How amazing would it be to have a dad who’s an astronaut? To see him go on rocket launches, live in zero gravity, and fly through space like a superhero? Jamie Drake knows. His dad is orbiting Earth in the International Space Station. Jamie thinks it’s cool, and he’s proud of his dad, but he also really misses him. Hanging out at the local observatory one day, Jamie is surprised when he picks up a strange signal on his phone. Could it be aliens? Are they closer to our planet than anyone realizes? With his dad in space, Jamie feels he has no choice but to investigate on his own. But when something goes wrong with his dad’s mission, Jamie is reminded that space is a dangerous place. He decides it’s time to prove that he’s a hero too.
Astronaut John Herrington shares his passion for space travel and his Chickasaw heritage as he gives children a glimpse into his astronaut training at NASA and his mission to the International Space Station. Learn what it takes to train for space flight, see the tasks he completed in space, and join him on his spacewalk 220 miles above the earth. This unique children s book is illustrated with photos from Herrington’s training and space travel and includes an English-to-Chickasaw vocabulary list with space-related terms.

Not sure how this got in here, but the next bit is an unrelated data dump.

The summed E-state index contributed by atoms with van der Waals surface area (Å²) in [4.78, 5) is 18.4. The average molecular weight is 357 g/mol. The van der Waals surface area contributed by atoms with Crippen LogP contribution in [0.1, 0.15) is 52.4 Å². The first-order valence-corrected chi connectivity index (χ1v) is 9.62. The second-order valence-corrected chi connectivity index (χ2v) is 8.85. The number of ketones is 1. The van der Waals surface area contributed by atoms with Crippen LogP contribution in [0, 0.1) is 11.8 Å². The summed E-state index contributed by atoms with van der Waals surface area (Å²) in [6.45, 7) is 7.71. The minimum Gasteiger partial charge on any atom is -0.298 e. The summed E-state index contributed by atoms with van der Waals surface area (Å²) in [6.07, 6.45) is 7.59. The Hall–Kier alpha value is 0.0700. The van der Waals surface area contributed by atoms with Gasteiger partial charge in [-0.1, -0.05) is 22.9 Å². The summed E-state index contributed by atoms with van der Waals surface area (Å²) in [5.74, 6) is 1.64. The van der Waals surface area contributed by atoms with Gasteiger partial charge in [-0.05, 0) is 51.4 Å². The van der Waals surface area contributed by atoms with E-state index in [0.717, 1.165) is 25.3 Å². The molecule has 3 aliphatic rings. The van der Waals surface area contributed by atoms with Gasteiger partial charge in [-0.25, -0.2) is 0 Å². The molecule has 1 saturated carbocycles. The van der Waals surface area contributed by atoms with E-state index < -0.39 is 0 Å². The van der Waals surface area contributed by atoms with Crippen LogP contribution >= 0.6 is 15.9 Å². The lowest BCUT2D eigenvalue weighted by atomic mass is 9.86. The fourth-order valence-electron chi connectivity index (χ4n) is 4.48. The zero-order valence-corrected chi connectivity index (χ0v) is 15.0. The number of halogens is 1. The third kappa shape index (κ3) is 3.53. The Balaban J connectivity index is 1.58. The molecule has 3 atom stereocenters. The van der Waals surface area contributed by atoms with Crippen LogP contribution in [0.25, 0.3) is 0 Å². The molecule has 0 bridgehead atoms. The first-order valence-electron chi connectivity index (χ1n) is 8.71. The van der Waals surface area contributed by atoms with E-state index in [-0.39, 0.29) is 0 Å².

Sixteen-year-olds Leo and the twins Orion and Libra were born and raised on Moon 2 by teams of astronauts and must now endure the dangerous trip to–and life on–Earth.
Little Pierrot is a young boy with a very large imagination and his head forever in the stars. Joined by his snail buddy, the aptly named Mr. Snail, he sets off to explore the boundaries of space in a series of magical and surreal adventures: first to reach the Moon, and then the Stars.
Sam awakens to see strange vessels gathered in the skies around London. As he stares up, people stream past, walking silently toward the enormous ships, which emit a persistent noise. Only Sam seems immune to the signal. Six months later, he is absolutely alone. Or so he thinks. Because after he emerges from his underground bunker and is wounded by a flying drone, a hail of machine-gun fire ultimately reveals two very important truths: One, Sam is not, in fact, alone. And two, the drone injury should have killed him—but it didn’t.
Ride a rocket to the stars as astronauts go zooming, booming, flying and guiding their way through the solar system. Watch as they make moon landings, explore new terrain, repair a satelite, and more in this exciting early introduction to all things outer space!
What’s a megabyte-loving kid to do when his computer breaks? BLAST OFF! Join Orson and his sidekick, Weasel, on a hair-raising adventure where they touch the North Pole…watch the eye of a storm wink…and fall through a black hole in outer space. Readers (but maybe not their parents!) will be amazed at what can happen when a creative kid is forced away from his computer screen. Raúl Colón’s picture book is filled with delicious word-play and all the fun of a comic book.